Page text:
The 7th and 8th books, which conclude this volume, give a circumstantial account of the wise measures of Frederic-William for the settlement of the refugees in his dominions, and for rendering this settlement reciprocally
advantageous to them and to his former subjects. The respectable exiles were not all deftitute of fortune: many, and more especially the trading part of them, found means of conveying large sums to the places of their new residence, and these were employed to the best purposes. For the details relative to this object, we refer our readers to the work before us, where their curiosity will be amply satisfied.
ART. III. HISTOIRE Physique, Morale, Civile & Politique de la Ruffie Ancienne
et Moderne. j. e. A Natural, Moral, Civil and Political History of Ancient and Modern Russia. By M. LE CLERC, Knight of the Royal Order, and Member of several Academies. 410. Vol. I. of the ancient Hiftory, and Vol. II. containing the first volume of the modern History. Enriched with thirty-four Plates, well engraven. Paris, 1783.
L'EVESQUE, whose history of Russia we announced bare
ly, and commended with justice, in one of our former Reviews, got the start of M. Le Clerc, with respect to publication, but the latter comes after him with such a display of advantages peculiar to his extensive work, that he is likely to carry off the first prize of historical fame from his competitor. M. LE CLERC refided in Ruffia, as well as his rival; he lived there ten years; he studied the language of the country, and had extenfive and intimate connexions with men of quality and men of letters, which furnished him with the most favourable opportunities of collecting valuable materials for his work, and ascertaining the truth of his relations. Moreover, the reader may see, by the title of his work, that it is much more comprehensive, and consequently must be much more interesting than that of M. L'EveseQUE. It was happily imagined to enlarge the plan of this work by blending physical, moral, and political researches, with historical facts, and exhibiting the more peaceable exertions and aspects of human nature in manners, customs, laws, and religious services, which diversify the monotony of general History. If M. Le Clerc's plan is interesting, we can say, with confidence, that its execution is animated and masterly.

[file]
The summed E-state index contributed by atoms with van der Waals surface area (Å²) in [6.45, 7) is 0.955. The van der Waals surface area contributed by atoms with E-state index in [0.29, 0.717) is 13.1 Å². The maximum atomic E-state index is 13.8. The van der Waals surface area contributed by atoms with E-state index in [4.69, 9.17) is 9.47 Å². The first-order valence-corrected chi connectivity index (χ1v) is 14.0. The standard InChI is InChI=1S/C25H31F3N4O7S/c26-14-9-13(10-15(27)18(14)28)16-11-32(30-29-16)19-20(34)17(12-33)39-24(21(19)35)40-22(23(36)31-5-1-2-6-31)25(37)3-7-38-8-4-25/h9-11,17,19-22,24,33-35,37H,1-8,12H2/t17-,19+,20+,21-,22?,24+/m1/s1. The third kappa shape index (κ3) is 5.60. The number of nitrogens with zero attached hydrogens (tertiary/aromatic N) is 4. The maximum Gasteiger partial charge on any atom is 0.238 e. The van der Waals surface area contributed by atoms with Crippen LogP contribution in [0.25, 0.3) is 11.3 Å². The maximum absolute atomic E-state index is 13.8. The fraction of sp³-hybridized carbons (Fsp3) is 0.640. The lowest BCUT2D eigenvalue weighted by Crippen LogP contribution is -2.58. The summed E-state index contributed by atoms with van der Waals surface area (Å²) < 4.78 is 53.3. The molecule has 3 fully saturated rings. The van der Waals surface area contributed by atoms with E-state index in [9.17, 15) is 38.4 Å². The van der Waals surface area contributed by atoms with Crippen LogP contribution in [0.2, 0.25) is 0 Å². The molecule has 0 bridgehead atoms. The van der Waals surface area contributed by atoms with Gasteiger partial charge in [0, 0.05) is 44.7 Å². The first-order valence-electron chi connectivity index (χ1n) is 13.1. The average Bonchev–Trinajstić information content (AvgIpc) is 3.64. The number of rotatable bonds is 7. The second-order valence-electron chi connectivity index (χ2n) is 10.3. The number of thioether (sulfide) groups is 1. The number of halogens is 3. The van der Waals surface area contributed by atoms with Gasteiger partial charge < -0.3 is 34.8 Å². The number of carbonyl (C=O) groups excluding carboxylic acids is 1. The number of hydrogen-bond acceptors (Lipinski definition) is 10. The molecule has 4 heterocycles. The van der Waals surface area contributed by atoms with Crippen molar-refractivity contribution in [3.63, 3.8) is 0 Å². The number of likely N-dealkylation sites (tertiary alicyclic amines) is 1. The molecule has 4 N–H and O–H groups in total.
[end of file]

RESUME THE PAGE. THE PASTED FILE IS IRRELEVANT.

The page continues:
Thereis, perhaps, more variety in this history than in the histories we have of many other nations, whose long duration and annals yield a richer provision of materials. For except Dr. Henry's History of England (which rises fo fuperior to all modern works of the kind, by the extent of its plan and the excellence of its method, and gives us an account of men as well as of statesmen)